Aboriginal Storywork in the classroom

Not My Story: the title for this one has been in my drafts folder for well over a year as I struggled with the how and why of making space for Aboriginal stories in my classroom. Every time I sat down to write and organize lesson plans I got derailed: ‘These are not my stories.’ ‘Why does this matter to me?'”How do I make space for these stories in particular?”

This year I got to take part in UBC MET’s ETEC521 Indigeniety, Technology, Education and I think I finally have it straight in my head. The course work challenged my thinking; I said many times over the term that the reading was only a small fraction of the work that went into this term. The reading took hours, as masters course work does, but the thinking took days. Some days I dug into conversation with anyone willing to bat around ideas and some days I got pushback and a reminder that a soapbox is not a helpful platform.

I won’t rewrite here everything I put in the academic paper because the link to there work is in my Website. I spent 50 hours on the final project and feel good about what I will be taking into the classroom in the fall. The catalyst for inquiry is Danielle Daniel’s Sometimes I Feel Like a Fox. I would love your feedback and hope that it can be carried into other classrooms, too. The student side of the project is an ever evolving project, so if you have stories you feel I could include to make the site even better I would love to hear from you!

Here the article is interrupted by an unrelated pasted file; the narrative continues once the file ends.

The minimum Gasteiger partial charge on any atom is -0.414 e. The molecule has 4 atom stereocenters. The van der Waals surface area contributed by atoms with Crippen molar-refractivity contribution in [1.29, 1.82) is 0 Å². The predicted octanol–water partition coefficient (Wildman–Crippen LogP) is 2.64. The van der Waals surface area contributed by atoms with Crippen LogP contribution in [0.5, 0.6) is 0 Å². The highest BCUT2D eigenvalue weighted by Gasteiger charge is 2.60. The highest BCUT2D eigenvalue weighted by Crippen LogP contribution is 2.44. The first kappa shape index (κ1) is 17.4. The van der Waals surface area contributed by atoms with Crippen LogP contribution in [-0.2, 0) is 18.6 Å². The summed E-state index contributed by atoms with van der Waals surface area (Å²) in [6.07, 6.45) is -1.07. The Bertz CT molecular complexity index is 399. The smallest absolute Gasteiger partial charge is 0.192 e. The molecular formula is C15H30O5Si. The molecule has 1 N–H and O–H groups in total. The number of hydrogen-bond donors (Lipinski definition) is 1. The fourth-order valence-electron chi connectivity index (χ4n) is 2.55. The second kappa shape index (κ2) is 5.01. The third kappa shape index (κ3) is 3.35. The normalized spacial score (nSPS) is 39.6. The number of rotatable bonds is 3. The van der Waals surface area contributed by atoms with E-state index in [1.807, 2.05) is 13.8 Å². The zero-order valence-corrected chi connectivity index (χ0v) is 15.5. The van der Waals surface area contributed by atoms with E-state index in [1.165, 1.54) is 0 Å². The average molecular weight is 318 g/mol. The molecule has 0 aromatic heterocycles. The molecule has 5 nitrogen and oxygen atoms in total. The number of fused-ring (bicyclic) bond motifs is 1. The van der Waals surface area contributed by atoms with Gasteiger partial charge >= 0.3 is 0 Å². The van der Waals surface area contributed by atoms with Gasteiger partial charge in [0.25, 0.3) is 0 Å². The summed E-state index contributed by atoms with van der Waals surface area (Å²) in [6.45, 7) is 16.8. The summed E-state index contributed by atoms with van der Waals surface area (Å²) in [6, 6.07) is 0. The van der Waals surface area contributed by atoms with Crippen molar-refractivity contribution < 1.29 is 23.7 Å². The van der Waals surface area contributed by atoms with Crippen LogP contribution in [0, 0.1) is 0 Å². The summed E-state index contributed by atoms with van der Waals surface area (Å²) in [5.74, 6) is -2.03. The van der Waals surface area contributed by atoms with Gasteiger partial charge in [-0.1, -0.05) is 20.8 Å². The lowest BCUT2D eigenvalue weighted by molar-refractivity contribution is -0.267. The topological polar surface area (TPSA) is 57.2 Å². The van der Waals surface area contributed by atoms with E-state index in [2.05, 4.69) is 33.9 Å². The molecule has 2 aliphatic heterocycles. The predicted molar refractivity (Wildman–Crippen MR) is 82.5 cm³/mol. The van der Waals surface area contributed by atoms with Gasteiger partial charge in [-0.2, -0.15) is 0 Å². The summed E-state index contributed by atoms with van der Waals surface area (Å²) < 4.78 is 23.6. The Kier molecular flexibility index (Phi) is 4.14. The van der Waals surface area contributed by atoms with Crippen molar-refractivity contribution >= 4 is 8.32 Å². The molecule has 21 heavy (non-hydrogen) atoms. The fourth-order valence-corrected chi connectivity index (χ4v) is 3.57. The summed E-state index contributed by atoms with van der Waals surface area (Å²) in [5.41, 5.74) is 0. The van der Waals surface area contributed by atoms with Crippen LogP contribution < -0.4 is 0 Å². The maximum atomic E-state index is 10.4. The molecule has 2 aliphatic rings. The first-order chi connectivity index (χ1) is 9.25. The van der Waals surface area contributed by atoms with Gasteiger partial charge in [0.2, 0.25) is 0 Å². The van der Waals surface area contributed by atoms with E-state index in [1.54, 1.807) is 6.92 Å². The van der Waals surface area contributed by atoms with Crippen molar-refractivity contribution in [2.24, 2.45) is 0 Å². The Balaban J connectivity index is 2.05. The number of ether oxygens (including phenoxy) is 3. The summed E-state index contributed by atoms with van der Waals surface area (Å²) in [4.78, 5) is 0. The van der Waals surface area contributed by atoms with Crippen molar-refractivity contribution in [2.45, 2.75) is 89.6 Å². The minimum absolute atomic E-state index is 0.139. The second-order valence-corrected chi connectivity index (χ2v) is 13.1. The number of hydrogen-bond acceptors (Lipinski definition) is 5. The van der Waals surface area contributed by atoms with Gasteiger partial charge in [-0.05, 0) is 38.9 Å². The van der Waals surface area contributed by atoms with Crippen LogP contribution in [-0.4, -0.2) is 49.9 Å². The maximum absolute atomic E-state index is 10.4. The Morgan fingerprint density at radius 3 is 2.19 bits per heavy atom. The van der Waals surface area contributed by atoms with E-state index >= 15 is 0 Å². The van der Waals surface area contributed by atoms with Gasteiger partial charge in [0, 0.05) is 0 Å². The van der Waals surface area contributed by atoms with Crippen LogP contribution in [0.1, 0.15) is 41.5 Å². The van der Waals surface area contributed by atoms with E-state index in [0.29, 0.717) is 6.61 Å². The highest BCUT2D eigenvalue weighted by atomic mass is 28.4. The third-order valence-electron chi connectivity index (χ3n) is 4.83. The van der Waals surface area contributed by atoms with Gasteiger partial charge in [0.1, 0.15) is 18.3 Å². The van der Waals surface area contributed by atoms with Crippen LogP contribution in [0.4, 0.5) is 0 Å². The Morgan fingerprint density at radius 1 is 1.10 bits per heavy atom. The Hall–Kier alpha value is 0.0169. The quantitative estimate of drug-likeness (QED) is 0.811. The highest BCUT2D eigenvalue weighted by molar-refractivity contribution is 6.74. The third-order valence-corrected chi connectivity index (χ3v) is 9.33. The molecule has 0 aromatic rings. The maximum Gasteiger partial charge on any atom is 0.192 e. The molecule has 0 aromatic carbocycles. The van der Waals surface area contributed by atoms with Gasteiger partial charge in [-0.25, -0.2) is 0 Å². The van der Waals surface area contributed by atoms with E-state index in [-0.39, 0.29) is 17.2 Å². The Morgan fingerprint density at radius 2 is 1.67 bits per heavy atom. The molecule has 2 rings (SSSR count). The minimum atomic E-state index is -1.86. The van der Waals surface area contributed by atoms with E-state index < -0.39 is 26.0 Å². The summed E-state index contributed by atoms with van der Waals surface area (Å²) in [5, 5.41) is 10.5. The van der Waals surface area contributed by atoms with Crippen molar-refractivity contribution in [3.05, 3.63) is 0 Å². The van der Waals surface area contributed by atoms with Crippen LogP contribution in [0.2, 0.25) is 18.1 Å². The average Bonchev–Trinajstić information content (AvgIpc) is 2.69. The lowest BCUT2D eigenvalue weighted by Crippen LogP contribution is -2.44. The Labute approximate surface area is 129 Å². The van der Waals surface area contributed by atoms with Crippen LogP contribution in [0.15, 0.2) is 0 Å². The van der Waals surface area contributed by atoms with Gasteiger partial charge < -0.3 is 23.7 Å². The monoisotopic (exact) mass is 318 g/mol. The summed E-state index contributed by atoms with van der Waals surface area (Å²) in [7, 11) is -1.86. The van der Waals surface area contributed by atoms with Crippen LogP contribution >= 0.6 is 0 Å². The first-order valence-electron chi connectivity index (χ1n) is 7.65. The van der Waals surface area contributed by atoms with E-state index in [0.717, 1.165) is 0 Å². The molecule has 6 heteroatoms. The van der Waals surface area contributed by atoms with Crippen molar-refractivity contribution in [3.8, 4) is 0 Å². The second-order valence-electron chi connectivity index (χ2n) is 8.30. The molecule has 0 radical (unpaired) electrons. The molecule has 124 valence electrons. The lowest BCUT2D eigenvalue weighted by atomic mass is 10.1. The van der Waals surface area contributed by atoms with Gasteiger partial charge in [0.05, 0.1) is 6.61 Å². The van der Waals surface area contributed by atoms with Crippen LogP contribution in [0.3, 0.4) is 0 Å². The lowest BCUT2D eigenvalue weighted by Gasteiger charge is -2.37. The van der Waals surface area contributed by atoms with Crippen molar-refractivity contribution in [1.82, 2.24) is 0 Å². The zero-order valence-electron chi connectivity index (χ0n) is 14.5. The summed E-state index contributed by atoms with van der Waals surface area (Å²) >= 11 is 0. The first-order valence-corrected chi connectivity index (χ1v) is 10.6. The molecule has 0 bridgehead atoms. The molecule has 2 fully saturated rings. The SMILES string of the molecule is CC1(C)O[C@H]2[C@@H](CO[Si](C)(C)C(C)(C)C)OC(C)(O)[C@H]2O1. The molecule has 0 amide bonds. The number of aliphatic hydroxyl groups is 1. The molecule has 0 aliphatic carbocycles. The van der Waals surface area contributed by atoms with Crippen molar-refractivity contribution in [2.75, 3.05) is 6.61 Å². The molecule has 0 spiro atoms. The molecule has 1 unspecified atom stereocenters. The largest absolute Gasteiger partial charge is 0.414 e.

3 thoughts on “Aboriginal Storywork in the classroom”

  1. Are these stories any less our stories than others we read and share? Why do we treat them differently? Surely stories of humanity are ours to share and have lessons to learn.
    I’ll have to spend more time digging into the “feeling like a fox” post. Thanks for the link.

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    1. Absolutely! The conclusion reached at the end of my course work is that Aboriginal stories MUST be shared in the classroom. That being said, teachers must be cautious about which stories and how the stories are told. I had the opportunity to read many WONDERFUL stories that I will definitely share. I highly recommend Jo-Ann Archibald’s “Indigenous Storywork” if you’re thinking about these questions, too.

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      1. That’s wonderful. The caution about what we read and how we share the stories, relates to all stories too. It’s just that we are more familiar with some than others and it seems like the decision doesn’t have to be made. More discussions such as you are leading and engaging in, will help overcome that issue.

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